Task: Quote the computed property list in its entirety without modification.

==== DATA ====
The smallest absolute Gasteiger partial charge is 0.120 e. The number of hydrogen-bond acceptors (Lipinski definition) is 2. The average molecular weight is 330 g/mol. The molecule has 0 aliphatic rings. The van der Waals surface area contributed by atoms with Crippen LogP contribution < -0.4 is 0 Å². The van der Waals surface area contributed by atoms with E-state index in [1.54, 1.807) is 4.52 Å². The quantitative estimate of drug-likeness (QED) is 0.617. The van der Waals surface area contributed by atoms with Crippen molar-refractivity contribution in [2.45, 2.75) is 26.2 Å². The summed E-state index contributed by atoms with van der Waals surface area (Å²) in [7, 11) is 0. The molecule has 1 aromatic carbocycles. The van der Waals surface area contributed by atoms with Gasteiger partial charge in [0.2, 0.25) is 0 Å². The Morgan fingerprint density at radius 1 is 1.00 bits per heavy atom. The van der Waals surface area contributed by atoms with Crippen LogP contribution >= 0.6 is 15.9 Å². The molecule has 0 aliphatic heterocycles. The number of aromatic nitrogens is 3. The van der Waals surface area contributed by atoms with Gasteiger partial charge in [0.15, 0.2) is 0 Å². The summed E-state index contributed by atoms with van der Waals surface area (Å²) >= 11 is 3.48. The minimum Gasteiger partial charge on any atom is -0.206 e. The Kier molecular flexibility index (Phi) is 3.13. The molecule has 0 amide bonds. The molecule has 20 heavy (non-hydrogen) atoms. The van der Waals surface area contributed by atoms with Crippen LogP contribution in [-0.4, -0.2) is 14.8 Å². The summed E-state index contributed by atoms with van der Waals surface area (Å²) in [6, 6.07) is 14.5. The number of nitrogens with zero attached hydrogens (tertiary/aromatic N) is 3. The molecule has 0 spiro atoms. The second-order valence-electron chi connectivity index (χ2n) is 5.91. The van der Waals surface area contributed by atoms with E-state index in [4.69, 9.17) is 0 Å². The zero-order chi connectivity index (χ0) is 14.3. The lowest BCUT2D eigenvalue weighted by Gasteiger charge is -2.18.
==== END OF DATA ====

The smallest absolute Gasteiger partial charge is 0.120 e. The number of hydrogen-bond acceptors (Lipinski definition) is 2. The average molecular weight is 330 g/mol. The molecule has 0 aliphatic rings. The van der Waals surface area contributed by atoms with Crippen LogP contribution < -0.4 is 0 Å². The van der Waals surface area contributed by atoms with E-state index in [1.54, 1.807) is 4.52 Å². The quantitative estimate of drug-likeness (QED) is 0.617. The van der Waals surface area contributed by atoms with Crippen molar-refractivity contribution in [2.45, 2.75) is 26.2 Å². The summed E-state index contributed by atoms with van der Waals surface area (Å²) in [7, 11) is 0. The molecule has 1 aromatic carbocycles. The van der Waals surface area contributed by atoms with Gasteiger partial charge in [0.2, 0.25) is 0 Å². The Morgan fingerprint density at radius 1 is 1.00 bits per heavy atom. The van der Waals surface area contributed by atoms with Crippen LogP contribution >= 0.6 is 15.9 Å². The molecule has 0 aliphatic heterocycles. The number of aromatic nitrogens is 3. The van der Waals surface area contributed by atoms with Gasteiger partial charge in [0.15, 0.2) is 0 Å². The summed E-state index contributed by atoms with van der Waals surface area (Å²) >= 11 is 3.48. The minimum Gasteiger partial charge on any atom is -0.206 e. The Kier molecular flexibility index (Phi) is 3.13. The molecule has 0 amide bonds. The molecule has 20 heavy (non-hydrogen) atoms. The van der Waals surface area contributed by atoms with Crippen LogP contribution in [-0.4, -0.2) is 14.8 Å². The summed E-state index contributed by atoms with van der Waals surface area (Å²) in [6, 6.07) is 14.5. The number of nitrogens with zero attached hydrogens (tertiary/aromatic N) is 3. The molecule has 0 spiro atoms. The second-order valence-electron chi connectivity index (χ2n) is 5.91. The van der Waals surface area contributed by atoms with E-state index in [4.69, 9.17) is 0 Å². The zero-order chi connectivity index (χ0) is 14.3. The lowest BCUT2D eigenvalue weighted by Gasteiger charge is -2.18.